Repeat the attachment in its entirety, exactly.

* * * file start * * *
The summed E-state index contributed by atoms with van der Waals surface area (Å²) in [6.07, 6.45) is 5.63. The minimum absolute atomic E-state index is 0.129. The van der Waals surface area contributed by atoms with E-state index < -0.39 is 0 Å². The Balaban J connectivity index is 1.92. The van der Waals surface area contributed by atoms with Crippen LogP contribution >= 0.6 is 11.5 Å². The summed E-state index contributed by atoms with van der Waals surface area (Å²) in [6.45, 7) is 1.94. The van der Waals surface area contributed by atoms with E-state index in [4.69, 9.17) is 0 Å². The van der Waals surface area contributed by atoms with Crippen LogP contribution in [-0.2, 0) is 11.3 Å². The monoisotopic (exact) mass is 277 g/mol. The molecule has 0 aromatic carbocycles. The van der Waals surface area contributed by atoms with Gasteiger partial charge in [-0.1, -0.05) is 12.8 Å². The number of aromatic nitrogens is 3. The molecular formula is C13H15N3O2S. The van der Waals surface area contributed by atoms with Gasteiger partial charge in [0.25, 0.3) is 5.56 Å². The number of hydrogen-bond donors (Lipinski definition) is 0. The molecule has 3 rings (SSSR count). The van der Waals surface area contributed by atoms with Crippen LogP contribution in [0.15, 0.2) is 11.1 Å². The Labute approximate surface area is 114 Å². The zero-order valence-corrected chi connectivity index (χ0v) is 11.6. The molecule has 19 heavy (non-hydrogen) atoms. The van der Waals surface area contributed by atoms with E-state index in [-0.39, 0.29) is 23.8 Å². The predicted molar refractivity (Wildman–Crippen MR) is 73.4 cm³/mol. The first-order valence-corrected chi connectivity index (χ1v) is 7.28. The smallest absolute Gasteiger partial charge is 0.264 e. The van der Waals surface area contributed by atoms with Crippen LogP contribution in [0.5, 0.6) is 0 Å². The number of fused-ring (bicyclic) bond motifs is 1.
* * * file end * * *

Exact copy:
The summed E-state index contributed by atoms with van der Waals surface area (Å²) in [6.07, 6.45) is 5.63. The minimum absolute atomic E-state index is 0.129. The van der Waals surface area contributed by atoms with E-state index < -0.39 is 0 Å². The Balaban J connectivity index is 1.92. The van der Waals surface area contributed by atoms with Crippen LogP contribution >= 0.6 is 11.5 Å². The summed E-state index contributed by atoms with van der Waals surface area (Å²) in [6.45, 7) is 1.94. The van der Waals surface area contributed by atoms with E-state index in [4.69, 9.17) is 0 Å². The van der Waals surface area contributed by atoms with Crippen LogP contribution in [-0.2, 0) is 11.3 Å². The monoisotopic (exact) mass is 277 g/mol. The molecule has 0 aromatic carbocycles. The van der Waals surface area contributed by atoms with Gasteiger partial charge in [-0.1, -0.05) is 12.8 Å². The number of aromatic nitrogens is 3. The molecular formula is C13H15N3O2S. The van der Waals surface area contributed by atoms with Gasteiger partial charge in [0.25, 0.3) is 5.56 Å². The number of hydrogen-bond donors (Lipinski definition) is 0. The molecule has 3 rings (SSSR count). The van der Waals surface area contributed by atoms with Crippen LogP contribution in [0.15, 0.2) is 11.1 Å². The Labute approximate surface area is 114 Å². The zero-order valence-corrected chi connectivity index (χ0v) is 11.6. The molecule has 19 heavy (non-hydrogen) atoms. The van der Waals surface area contributed by atoms with E-state index in [-0.39, 0.29) is 23.8 Å². The predicted molar refractivity (Wildman–Crippen MR) is 73.4 cm³/mol. The first-order valence-corrected chi connectivity index (χ1v) is 7.28. The smallest absolute Gasteiger partial charge is 0.264 e. The van der Waals surface area contributed by atoms with Crippen LogP contribution in [0.5, 0.6) is 0 Å². The number of fused-ring (bicyclic) bond motifs is 1.